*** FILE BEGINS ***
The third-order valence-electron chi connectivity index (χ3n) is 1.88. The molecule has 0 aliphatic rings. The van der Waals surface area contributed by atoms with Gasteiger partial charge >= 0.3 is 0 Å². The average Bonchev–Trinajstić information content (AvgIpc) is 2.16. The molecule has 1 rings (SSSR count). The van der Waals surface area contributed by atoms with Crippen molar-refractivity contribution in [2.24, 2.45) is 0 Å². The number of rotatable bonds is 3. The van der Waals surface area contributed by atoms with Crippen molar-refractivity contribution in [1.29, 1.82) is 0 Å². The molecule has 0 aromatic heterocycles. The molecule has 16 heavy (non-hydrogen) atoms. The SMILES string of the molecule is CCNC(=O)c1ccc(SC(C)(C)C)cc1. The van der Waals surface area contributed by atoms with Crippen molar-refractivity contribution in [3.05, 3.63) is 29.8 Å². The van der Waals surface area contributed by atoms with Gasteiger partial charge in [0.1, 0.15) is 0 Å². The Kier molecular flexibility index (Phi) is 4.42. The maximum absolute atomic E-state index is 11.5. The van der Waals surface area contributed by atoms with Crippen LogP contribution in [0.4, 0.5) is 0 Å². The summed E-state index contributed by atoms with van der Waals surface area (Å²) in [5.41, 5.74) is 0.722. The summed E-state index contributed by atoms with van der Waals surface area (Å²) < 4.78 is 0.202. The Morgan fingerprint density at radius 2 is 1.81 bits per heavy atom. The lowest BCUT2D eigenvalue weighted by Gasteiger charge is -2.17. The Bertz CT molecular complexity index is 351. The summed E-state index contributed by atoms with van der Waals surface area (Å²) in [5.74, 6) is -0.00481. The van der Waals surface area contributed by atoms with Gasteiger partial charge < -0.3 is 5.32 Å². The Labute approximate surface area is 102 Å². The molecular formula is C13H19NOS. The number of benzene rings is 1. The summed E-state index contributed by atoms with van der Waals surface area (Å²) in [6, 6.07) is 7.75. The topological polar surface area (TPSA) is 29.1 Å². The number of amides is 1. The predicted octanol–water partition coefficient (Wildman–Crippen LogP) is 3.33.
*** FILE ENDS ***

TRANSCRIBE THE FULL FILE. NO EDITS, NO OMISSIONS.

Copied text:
The third-order valence-electron chi connectivity index (χ3n) is 1.88. The molecule has 0 aliphatic rings. The van der Waals surface area contributed by atoms with Gasteiger partial charge >= 0.3 is 0 Å². The average Bonchev–Trinajstić information content (AvgIpc) is 2.16. The molecule has 1 rings (SSSR count). The van der Waals surface area contributed by atoms with Crippen molar-refractivity contribution in [2.24, 2.45) is 0 Å². The number of rotatable bonds is 3. The van der Waals surface area contributed by atoms with Crippen molar-refractivity contribution in [1.29, 1.82) is 0 Å². The molecule has 0 aromatic heterocycles. The molecule has 16 heavy (non-hydrogen) atoms. The SMILES string of the molecule is CCNC(=O)c1ccc(SC(C)(C)C)cc1. The van der Waals surface area contributed by atoms with Crippen molar-refractivity contribution in [3.05, 3.63) is 29.8 Å². The van der Waals surface area contributed by atoms with Gasteiger partial charge in [0.1, 0.15) is 0 Å². The Kier molecular flexibility index (Phi) is 4.42. The maximum absolute atomic E-state index is 11.5. The van der Waals surface area contributed by atoms with Crippen LogP contribution in [0.4, 0.5) is 0 Å². The summed E-state index contributed by atoms with van der Waals surface area (Å²) in [5.41, 5.74) is 0.722. The summed E-state index contributed by atoms with van der Waals surface area (Å²) < 4.78 is 0.202. The Morgan fingerprint density at radius 2 is 1.81 bits per heavy atom. The lowest BCUT2D eigenvalue weighted by Gasteiger charge is -2.17. The Bertz CT molecular complexity index is 351. The summed E-state index contributed by atoms with van der Waals surface area (Å²) in [5.74, 6) is -0.00481. The van der Waals surface area contributed by atoms with Gasteiger partial charge < -0.3 is 5.32 Å². The Labute approximate surface area is 102 Å². The molecular formula is C13H19NOS. The number of benzene rings is 1. The summed E-state index contributed by atoms with van der Waals surface area (Å²) in [6, 6.07) is 7.75. The topological polar surface area (TPSA) is 29.1 Å². The number of amides is 1. The predicted octanol–water partition coefficient (Wildman–Crippen LogP) is 3.33.